1. Plug in the flash drive and find the device number (using lsblk or fdisk -l). In the following example I'm using /dev/sdc as that was the device allocated to my flash drive. If you get the device wrong, you could trash your system using the steps below!
  2. Delete everything on the flash drive to freshen it up, and create a new msdos partition:

    sudo parted /dev/sdc mklabel msdos

  3. Use fdisk to interactively add a new partition. The commands look something like this, where most of the values are defaults:

    $ sudo fdisk /dev/sdc

    Command (m for help): n
    Partition type:
    p primary (0 primary, 0 extended, 4 free)
    e extended
    Select (default p): p
    Partition number (1-4, default 1): 1
    First sector (2048-15633407, default 2048):
    Using default value 2048
    Last sector, +sectors or +size{K,M,G} (2048-15633407, default 15633407):
    Using default value 15633407

    Command (m for help): w
    The partition table has been altered!

    Calling ioctl() to re-read partition table.
    Syncing disks.

  4. Create a FAT32 partition on the drive:

    sudo mkfs.vfat /dev/sdc1

  5. Create a mount point for the drive:

    sudo mkdir /mnt/flash
    sudo mount -t vfat /dev/sdc1 /mnt/flash -o rw,umask=000

  6. Extract the ISO to the flash drive (this will take a while):

    7z x kubuntu-16.04-beta2-desktop-amd64.iso -o/mnt/flash

  7. Set the boot flag on the flash drive:

    sudo parted /dev/sdc set 1 boot on

  8. Unmount the flash drive so it's ready to be removed and used:

    sudo umount /mnt/flash

Further reading on the various steps used above:

Wednesday, March 2, 2016

Skylake i5-6600 Power Consumption Tests

Another machine with a few different parts but somewhat similar to the previous Skylake power consumption test I did.

System specs: i5-6600, Asus B150M-A, 2x8GB DDR4, 1x240GB Intel 535 SSD, 1xWD Blue 1TB, 1xLiteOn DVD-RW, Antec TPC 550W, Coolermaster Silencio 352. Power measurements were made from the wall (240V AC) with a PowerMate Lite.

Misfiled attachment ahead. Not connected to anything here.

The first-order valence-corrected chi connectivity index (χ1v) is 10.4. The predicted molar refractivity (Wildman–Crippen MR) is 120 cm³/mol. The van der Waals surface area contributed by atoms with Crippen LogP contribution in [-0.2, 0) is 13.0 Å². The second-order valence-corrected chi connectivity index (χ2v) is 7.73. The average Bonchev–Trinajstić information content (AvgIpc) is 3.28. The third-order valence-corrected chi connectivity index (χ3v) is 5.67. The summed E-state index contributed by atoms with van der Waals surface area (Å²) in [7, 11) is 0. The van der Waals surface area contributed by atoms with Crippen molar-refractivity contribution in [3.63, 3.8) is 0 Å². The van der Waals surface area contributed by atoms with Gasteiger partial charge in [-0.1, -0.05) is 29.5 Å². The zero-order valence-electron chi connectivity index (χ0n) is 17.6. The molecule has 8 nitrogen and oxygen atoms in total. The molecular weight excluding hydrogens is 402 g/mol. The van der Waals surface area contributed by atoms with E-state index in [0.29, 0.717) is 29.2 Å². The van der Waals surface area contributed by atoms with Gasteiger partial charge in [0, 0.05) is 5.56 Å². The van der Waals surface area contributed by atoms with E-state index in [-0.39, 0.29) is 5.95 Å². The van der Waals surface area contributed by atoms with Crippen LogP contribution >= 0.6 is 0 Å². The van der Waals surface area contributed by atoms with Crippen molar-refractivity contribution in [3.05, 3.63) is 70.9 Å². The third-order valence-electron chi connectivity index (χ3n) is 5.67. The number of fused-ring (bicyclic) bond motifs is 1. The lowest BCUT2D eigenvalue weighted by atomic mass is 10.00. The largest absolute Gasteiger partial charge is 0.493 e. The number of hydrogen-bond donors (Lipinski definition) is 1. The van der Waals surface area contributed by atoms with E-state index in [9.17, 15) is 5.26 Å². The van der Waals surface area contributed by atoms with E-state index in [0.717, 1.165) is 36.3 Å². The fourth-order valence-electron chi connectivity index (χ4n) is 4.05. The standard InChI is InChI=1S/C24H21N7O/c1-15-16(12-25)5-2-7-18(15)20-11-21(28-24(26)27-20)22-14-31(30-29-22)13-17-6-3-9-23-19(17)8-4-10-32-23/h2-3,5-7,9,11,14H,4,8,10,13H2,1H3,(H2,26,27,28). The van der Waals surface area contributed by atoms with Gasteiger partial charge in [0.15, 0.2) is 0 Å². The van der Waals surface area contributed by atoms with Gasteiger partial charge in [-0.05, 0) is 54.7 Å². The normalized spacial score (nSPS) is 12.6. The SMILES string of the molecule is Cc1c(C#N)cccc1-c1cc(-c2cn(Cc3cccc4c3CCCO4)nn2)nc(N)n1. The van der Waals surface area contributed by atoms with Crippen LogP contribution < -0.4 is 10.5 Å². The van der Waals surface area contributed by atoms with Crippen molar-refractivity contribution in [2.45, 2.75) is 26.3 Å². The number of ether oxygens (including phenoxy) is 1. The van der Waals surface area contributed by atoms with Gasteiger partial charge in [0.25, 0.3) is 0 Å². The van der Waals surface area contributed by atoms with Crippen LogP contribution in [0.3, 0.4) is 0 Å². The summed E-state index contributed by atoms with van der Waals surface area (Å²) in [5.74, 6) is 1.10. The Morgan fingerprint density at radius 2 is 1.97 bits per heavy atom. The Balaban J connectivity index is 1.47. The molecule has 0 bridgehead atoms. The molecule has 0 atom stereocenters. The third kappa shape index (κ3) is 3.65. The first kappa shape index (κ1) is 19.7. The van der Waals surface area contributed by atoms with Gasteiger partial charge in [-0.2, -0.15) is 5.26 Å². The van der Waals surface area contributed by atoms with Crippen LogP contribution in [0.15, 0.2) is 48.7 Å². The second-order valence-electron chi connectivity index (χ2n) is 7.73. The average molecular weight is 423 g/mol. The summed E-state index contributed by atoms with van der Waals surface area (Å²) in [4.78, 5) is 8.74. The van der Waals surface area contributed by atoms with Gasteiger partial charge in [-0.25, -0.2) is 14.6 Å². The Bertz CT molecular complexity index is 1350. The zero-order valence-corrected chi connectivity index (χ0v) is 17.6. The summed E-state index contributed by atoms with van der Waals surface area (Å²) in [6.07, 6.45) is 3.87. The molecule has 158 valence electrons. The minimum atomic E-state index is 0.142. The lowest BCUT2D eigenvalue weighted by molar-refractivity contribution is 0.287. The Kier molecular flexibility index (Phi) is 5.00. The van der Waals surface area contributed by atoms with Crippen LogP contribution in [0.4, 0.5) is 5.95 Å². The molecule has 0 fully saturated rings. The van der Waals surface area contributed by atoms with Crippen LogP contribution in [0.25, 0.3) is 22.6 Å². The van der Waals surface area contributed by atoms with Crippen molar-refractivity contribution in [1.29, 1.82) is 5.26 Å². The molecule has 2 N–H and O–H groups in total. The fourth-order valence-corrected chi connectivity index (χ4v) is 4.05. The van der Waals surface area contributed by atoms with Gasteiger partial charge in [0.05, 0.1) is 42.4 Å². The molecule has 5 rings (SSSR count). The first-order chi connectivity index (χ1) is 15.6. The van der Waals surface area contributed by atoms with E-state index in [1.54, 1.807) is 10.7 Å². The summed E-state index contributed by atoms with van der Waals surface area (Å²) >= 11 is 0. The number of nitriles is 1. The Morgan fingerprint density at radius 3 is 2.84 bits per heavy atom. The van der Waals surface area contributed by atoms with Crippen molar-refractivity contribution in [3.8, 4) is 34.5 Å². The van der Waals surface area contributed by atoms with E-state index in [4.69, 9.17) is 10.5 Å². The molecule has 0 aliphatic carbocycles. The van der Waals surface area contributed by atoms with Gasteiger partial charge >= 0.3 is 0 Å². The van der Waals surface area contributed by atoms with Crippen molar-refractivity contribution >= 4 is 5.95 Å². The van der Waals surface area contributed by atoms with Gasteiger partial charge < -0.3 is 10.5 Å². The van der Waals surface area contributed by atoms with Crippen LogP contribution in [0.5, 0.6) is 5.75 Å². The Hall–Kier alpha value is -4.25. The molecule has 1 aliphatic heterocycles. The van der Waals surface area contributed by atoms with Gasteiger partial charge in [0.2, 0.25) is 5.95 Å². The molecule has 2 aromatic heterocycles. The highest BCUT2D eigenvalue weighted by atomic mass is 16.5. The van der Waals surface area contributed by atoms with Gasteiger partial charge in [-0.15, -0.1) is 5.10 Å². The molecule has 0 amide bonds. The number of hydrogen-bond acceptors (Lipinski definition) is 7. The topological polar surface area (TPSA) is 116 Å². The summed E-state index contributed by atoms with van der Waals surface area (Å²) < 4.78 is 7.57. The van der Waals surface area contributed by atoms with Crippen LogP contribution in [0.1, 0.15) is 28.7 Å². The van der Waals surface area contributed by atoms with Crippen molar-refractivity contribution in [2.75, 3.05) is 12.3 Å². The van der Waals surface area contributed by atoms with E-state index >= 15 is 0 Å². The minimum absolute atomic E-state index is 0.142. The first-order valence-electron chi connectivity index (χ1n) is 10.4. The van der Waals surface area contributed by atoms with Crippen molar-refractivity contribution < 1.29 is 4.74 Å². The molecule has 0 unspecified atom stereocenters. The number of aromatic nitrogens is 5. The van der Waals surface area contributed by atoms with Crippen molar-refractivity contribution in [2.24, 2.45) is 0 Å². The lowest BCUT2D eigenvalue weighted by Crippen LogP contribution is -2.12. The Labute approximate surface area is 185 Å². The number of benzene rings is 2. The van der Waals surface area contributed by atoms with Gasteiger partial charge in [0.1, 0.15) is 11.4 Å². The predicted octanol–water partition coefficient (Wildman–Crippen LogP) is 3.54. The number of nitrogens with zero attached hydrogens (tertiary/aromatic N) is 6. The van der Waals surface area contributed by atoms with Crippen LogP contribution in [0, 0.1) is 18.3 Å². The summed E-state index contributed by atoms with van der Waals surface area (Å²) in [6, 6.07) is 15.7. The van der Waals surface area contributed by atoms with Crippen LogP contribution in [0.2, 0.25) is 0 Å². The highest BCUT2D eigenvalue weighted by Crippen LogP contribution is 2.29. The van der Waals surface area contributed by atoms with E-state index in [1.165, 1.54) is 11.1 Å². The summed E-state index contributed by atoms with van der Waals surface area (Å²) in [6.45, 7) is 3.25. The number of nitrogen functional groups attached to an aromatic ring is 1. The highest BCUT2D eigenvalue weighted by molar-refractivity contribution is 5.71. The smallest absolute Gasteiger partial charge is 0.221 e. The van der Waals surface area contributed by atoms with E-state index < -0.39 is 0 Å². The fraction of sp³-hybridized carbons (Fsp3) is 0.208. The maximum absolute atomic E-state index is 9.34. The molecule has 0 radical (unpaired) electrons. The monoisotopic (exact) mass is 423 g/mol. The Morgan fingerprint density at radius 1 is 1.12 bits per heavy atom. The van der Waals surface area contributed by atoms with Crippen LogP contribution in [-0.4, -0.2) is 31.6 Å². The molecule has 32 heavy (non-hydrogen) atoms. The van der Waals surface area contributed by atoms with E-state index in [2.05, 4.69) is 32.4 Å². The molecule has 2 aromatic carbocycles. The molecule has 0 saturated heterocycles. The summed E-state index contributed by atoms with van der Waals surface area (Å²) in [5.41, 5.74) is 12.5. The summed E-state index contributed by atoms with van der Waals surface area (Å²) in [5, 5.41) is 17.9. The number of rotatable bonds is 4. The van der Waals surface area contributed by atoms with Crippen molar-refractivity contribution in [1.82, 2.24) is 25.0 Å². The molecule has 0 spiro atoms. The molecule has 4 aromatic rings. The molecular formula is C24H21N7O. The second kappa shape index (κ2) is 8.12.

Machine StateConsumption (W)VAPFC
Off1.5 W16.20.092
Idle30 W45.90.65
Prime 95
(Large FFTs, 4 threads)
108 W1150.939

The above values are typical. Peak recorded draw was 119.5W. Maximum temperature hit was 80°C. During Prime95 the core frequency fluctuated between 3389 MHz and 3491 MHz.

Not sure why the power usage was so much more than the 6500 system. I guess the combination of faster CPU, different motherboard, extra RAM, fan and SATA drives (even though they were at idle) and warmer "silent" case all contributed to the increase.

Thursday, February 25, 2016

Fix UEFI Boot on Surface Pro if you've Installed Linux

At work I wanted to test run Linux on a Surface Pro 3. I installed Ubuntu Gnome 14.04 to a flash drive so I wouldn't disturb the Windows install, ran it up a few times, played around, etc., then unplugged the flash drive and tried to boot back into Windows.

Got the "Minimal BASH-like line editing is supported..." grub error message.

Seems that, due to the way UEFI work with Ubuntu, the EFI partition is mounted in the Linux file system, and grub is half written there, and half written to the "regular" file system in /.

So when the Linux drive is removed, the boot loader is still looking for the Ubuntu install that no longer exists. FML.

The (workaround) fix, it turns out, is pretty easy — but only if you still have access to the Linux install. In my case I did, so I booted up from the flash drive one more time, and did as suggested in this askubuntu answer:

cd /boot/efi/EFI/Boot
sudo mv ubuntu/ ubuntu~

This will cause the bootloader to fall back onto the Windows install when it can no longer find the Ubuntu one. It's not a clean fix, but it works.

Disappointing that this is how it works in UEFI — one of the golden features of trying a Linux install on a separate drive is that it honoured the existing boot setup so you could revert back instantly.

(As an addendum, I would never buy a Surface Pro 3 myself — they are flaky in all sorts of ways. Yuk yuk yuk).

Sunday, February 21, 2016

How Much CPU Does CS:GO Use?

I ran a quick test on CS:GO to see how much CPU it was using. Turned out to be more than I expected, regularly getting 60-80% on an i5, sometimes in excess of 80%.

This screen cap is taken on my system with an i7 4790K hyperthreading off (aka "i5 mode"), using a GTX970 at 1080p. It was taken during online deathmatch. With hyperthreading on it was similar usage, but only using the 4 real threads makes it easier to see how much the CPU is being used.

If you're looking for a CPU and can afford an i5, it would seem like a quad-core CPU is useful even for an "old" game like CS:GO.

Interestingly though, when running with 2 cores + hyperthreading activated, the usage didn't go up by a whole lot:

This cap is with 2 cores and hyperthreading activated — essentially an i3. It gets into the 80-90% more regularly, but it's not that much more. I can only guess the engine is a bit clever in scaling what it does based on the resources available. I did notice a few frame drops into the low 100s, but the gameplay didn't feel particularly different.